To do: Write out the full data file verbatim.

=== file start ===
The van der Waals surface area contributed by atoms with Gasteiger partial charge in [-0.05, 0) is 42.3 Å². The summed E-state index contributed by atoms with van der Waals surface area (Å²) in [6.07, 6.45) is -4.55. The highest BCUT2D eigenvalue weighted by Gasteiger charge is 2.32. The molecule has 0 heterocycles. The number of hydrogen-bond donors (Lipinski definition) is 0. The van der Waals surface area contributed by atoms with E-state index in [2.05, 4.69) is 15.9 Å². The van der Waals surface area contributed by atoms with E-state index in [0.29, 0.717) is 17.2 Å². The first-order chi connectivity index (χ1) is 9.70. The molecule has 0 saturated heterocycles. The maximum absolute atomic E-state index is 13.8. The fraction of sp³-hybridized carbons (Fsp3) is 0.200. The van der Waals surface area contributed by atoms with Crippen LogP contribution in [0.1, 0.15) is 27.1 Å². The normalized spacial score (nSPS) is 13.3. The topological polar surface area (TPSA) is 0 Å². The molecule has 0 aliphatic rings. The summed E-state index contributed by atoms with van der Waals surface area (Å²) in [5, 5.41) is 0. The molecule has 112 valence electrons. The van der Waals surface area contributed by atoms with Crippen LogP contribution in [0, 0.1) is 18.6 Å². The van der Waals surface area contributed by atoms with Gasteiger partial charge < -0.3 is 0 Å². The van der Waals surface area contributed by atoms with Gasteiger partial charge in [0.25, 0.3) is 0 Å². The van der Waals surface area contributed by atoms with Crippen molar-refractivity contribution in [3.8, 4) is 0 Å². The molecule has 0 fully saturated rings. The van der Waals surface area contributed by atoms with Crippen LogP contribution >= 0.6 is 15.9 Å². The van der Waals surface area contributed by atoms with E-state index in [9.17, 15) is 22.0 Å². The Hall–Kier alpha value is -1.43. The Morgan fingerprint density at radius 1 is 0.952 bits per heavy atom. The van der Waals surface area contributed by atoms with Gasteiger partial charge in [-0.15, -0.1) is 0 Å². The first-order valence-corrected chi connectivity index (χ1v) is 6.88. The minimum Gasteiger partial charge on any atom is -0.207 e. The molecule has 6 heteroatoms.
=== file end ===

The van der Waals surface area contributed by atoms with Gasteiger partial charge in [-0.05, 0) is 42.3 Å². The summed E-state index contributed by atoms with van der Waals surface area (Å²) in [6.07, 6.45) is -4.55. The highest BCUT2D eigenvalue weighted by Gasteiger charge is 2.32. The molecule has 0 heterocycles. The number of hydrogen-bond donors (Lipinski definition) is 0. The van der Waals surface area contributed by atoms with E-state index in [2.05, 4.69) is 15.9 Å². The van der Waals surface area contributed by atoms with E-state index in [0.29, 0.717) is 17.2 Å². The first-order chi connectivity index (χ1) is 9.70. The molecule has 0 saturated heterocycles. The maximum absolute atomic E-state index is 13.8. The fraction of sp³-hybridized carbons (Fsp3) is 0.200. The van der Waals surface area contributed by atoms with Crippen LogP contribution in [0.1, 0.15) is 27.1 Å². The normalized spacial score (nSPS) is 13.3. The topological polar surface area (TPSA) is 0 Å². The molecule has 0 aliphatic rings. The summed E-state index contributed by atoms with van der Waals surface area (Å²) in [5, 5.41) is 0. The molecule has 112 valence electrons. The van der Waals surface area contributed by atoms with Crippen LogP contribution in [0, 0.1) is 18.6 Å². The van der Waals surface area contributed by atoms with Gasteiger partial charge < -0.3 is 0 Å². The van der Waals surface area contributed by atoms with Gasteiger partial charge in [0.25, 0.3) is 0 Å². The van der Waals surface area contributed by atoms with Crippen molar-refractivity contribution in [3.8, 4) is 0 Å². The molecule has 0 fully saturated rings. The van der Waals surface area contributed by atoms with Crippen LogP contribution >= 0.6 is 15.9 Å². The van der Waals surface area contributed by atoms with E-state index in [9.17, 15) is 22.0 Å². The Hall–Kier alpha value is -1.43. The Morgan fingerprint density at radius 1 is 0.952 bits per heavy atom. The van der Waals surface area contributed by atoms with Gasteiger partial charge in [-0.15, -0.1) is 0 Å². The first-order valence-corrected chi connectivity index (χ1v) is 6.88. The minimum Gasteiger partial charge on any atom is -0.207 e. The molecule has 6 heteroatoms.